Based on 73,256 Interstate and Cross-Border Household Goods Relocations
from January 1, 2012 through December 31, 2012.
(Click on individual state/province for 10-year historical data.)
View PDF Version (796 KB)
View the Moving Migration Patterns Infographic
Since January 1993, Atlas Van Lines has reviewed and released data on the origins and destinations of interstate moves throughout the previous calendar year. The 2012 Migration Patterns study results provide a snapshot of relocation patterns and this year reflect that there have been more shifts from inbound and outbound to balanced states.
While Southwestern and Mid-Atlantic coastal states remain as the most popular destinations, the Midwest is moving to a more balanced region than in years past. California comes in at the top with nearly 13,000 moves in 2012. For the seventh consecutive year, Washington D.C. had the highest percentage of inbound moves, while Nebraska and New York beat out Ohio for the highest percentage of outbound moves.
The Northern states saw no changes from 2011 to 2012. New York and New Jersey have been outbound for more than 10 years, with Pennsylvania remaining balanced for more than 10 years. Washington DC is the only northern location with more than 10 years on the inbound list.
The Southeast remains balanced. Southwest states Texas and New Mexico continue to be inbound states, as well as Mid-Atlantic states Virginia and North Carolina. Kentucky remains balanced in 2012 after becoming a newly inbound state in 2010 and moving back to balanced in 2011.
After 2011 showed the majority of its states with more outbound than inbound moves, the Midwest region now has five balanced states – Wisconsin, Iowa, South Dakota, Missouri and Michigan. Indiana, Illinois, Ohio, Kansas, Minnesota and Nebraska remain outbound. Indiana has been an outbound state for more than 11 consecutive years. No Midwestern state has been classified as inbound for more than 10 years.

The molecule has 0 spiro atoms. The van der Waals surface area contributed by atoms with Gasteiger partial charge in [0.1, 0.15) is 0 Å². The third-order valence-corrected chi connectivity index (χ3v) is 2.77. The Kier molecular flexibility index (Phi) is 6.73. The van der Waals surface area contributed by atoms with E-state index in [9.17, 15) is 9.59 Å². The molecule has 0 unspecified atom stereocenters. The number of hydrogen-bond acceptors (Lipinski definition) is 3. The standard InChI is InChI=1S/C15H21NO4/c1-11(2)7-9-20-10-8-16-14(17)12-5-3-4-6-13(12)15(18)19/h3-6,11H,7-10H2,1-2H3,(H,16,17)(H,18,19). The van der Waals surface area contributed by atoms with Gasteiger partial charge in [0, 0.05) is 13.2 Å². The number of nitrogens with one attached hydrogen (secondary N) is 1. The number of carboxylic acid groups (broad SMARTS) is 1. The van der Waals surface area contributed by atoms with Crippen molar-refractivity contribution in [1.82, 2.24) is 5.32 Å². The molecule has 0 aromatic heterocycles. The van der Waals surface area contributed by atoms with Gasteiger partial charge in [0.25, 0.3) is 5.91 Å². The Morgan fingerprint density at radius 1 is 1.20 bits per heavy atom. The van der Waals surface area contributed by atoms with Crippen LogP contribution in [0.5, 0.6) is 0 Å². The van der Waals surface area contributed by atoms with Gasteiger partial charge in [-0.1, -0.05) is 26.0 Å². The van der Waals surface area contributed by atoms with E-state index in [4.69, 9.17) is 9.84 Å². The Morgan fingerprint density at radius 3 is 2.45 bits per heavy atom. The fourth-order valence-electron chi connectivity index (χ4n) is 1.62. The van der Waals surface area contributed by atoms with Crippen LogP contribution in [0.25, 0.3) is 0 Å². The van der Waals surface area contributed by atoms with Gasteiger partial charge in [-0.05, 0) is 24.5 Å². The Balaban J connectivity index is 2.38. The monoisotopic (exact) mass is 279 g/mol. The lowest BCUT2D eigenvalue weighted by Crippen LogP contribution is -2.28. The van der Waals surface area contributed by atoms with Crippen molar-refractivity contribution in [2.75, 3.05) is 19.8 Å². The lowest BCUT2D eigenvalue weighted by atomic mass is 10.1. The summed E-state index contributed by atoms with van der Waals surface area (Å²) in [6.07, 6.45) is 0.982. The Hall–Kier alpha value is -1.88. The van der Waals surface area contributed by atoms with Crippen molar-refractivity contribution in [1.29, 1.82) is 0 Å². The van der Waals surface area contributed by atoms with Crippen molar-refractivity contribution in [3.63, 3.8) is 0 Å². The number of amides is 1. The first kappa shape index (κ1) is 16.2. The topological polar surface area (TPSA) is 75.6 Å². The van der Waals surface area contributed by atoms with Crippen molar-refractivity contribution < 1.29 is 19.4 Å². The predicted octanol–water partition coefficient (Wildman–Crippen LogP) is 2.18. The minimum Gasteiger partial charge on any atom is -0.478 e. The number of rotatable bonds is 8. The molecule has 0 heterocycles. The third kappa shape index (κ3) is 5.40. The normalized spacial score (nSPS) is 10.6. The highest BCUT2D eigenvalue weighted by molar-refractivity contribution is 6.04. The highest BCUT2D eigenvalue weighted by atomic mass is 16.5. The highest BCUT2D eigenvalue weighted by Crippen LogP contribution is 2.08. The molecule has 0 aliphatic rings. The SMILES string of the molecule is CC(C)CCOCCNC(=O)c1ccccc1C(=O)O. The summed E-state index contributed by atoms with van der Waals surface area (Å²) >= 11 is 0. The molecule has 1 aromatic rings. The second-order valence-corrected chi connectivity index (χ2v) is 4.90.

The annual study shows that the majority of the Western states remain balanced. Only two states are inbound or outbound – Utah (outbound) and New Mexico (inbound). California has now been balanced for more than 10 consecutive years.
Each state/province has a threshold value, which is the total number of shipments multiplied by 0.55 (for example, in a state with 100 moves, at least 55 of them would have to be outgoing to classify the state as outbound). A state/province is considered:
- Outbound when outbound shipments exceed the threshold.
- Inbound when inbound shipments exceed the threshold.
All other states are classified as balanced. Shipments noted for Canada are cross-border to the United States or from the United States (not inter-provincial).
View our 2012 Migration Patterns Infographic for a 10-year snapshot!